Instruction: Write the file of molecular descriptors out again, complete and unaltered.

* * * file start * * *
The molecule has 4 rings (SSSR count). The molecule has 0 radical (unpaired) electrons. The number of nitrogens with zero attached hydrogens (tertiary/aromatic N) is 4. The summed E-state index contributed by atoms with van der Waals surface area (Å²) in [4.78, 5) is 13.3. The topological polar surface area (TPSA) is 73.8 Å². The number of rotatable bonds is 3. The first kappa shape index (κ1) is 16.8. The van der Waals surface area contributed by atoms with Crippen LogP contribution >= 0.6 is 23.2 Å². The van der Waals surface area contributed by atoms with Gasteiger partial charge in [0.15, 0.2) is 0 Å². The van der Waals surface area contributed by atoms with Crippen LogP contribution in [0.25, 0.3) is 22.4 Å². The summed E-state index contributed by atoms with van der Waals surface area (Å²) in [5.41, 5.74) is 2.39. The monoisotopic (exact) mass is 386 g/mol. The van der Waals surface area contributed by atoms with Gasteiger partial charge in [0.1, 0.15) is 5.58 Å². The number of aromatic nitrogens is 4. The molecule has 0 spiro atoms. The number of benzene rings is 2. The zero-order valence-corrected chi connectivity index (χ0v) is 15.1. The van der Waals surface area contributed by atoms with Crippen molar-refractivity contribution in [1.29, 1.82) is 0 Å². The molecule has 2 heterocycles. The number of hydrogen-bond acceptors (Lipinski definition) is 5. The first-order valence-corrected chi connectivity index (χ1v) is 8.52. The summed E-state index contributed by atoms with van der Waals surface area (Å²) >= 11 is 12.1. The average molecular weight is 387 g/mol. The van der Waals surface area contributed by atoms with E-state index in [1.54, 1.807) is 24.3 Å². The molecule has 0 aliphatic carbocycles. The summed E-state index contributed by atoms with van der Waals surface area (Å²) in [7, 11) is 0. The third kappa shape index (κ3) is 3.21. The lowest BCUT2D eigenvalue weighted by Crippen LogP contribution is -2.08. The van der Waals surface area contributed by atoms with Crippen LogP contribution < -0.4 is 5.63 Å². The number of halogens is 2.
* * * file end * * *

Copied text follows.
The molecule has 4 rings (SSSR count). The molecule has 0 radical (unpaired) electrons. The number of nitrogens with zero attached hydrogens (tertiary/aromatic N) is 4. The summed E-state index contributed by atoms with van der Waals surface area (Å²) in [4.78, 5) is 13.3. The topological polar surface area (TPSA) is 73.8 Å². The number of rotatable bonds is 3. The first kappa shape index (κ1) is 16.8. The van der Waals surface area contributed by atoms with Crippen LogP contribution >= 0.6 is 23.2 Å². The van der Waals surface area contributed by atoms with Gasteiger partial charge in [0.15, 0.2) is 0 Å². The van der Waals surface area contributed by atoms with Crippen LogP contribution in [0.25, 0.3) is 22.4 Å². The summed E-state index contributed by atoms with van der Waals surface area (Å²) in [5.41, 5.74) is 2.39. The monoisotopic (exact) mass is 386 g/mol. The van der Waals surface area contributed by atoms with Gasteiger partial charge in [0.1, 0.15) is 5.58 Å². The number of aromatic nitrogens is 4. The molecule has 0 spiro atoms. The number of benzene rings is 2. The zero-order valence-corrected chi connectivity index (χ0v) is 15.1. The van der Waals surface area contributed by atoms with Crippen molar-refractivity contribution in [1.29, 1.82) is 0 Å². The molecule has 2 heterocycles. The number of hydrogen-bond acceptors (Lipinski definition) is 5. The first-order valence-corrected chi connectivity index (χ1v) is 8.52. The summed E-state index contributed by atoms with van der Waals surface area (Å²) >= 11 is 12.1. The average molecular weight is 387 g/mol. The van der Waals surface area contributed by atoms with E-state index in [1.54, 1.807) is 24.3 Å². The molecule has 0 aliphatic carbocycles. The summed E-state index contributed by atoms with van der Waals surface area (Å²) in [7, 11) is 0. The third kappa shape index (κ3) is 3.21. The lowest BCUT2D eigenvalue weighted by Crippen LogP contribution is -2.08. The van der Waals surface area contributed by atoms with Crippen LogP contribution < -0.4 is 5.63 Å². The number of halogens is 2.